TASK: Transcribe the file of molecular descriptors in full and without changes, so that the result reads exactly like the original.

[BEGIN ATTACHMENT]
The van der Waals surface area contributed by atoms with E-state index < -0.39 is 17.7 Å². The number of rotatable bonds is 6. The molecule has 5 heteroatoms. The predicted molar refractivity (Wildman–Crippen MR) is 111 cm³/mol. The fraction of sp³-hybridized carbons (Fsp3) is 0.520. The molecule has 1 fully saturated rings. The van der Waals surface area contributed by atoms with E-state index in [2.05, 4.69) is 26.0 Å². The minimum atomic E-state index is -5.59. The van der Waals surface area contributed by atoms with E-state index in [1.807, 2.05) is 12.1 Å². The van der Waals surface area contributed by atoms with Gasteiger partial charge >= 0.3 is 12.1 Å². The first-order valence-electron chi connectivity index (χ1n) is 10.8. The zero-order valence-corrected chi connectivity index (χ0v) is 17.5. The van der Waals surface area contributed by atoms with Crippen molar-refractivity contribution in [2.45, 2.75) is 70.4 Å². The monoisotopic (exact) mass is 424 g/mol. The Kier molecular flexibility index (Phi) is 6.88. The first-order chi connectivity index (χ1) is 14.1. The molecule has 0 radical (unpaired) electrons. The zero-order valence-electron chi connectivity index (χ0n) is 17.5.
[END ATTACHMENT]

The van der Waals surface area contributed by atoms with E-state index < -0.39 is 17.7 Å². The number of rotatable bonds is 6. The molecule has 5 heteroatoms. The predicted molar refractivity (Wildman–Crippen MR) is 111 cm³/mol. The fraction of sp³-hybridized carbons (Fsp3) is 0.520. The molecule has 1 fully saturated rings. The van der Waals surface area contributed by atoms with E-state index in [2.05, 4.69) is 26.0 Å². The minimum atomic E-state index is -5.59. The van der Waals surface area contributed by atoms with E-state index in [1.807, 2.05) is 12.1 Å². The van der Waals surface area contributed by atoms with Gasteiger partial charge >= 0.3 is 12.1 Å². The first-order valence-electron chi connectivity index (χ1n) is 10.8. The zero-order valence-corrected chi connectivity index (χ0v) is 17.5. The van der Waals surface area contributed by atoms with Crippen molar-refractivity contribution in [2.45, 2.75) is 70.4 Å². The monoisotopic (exact) mass is 424 g/mol. The Kier molecular flexibility index (Phi) is 6.88. The first-order chi connectivity index (χ1) is 14.1. The molecule has 0 radical (unpaired) electrons. The zero-order valence-electron chi connectivity index (χ0n) is 17.5.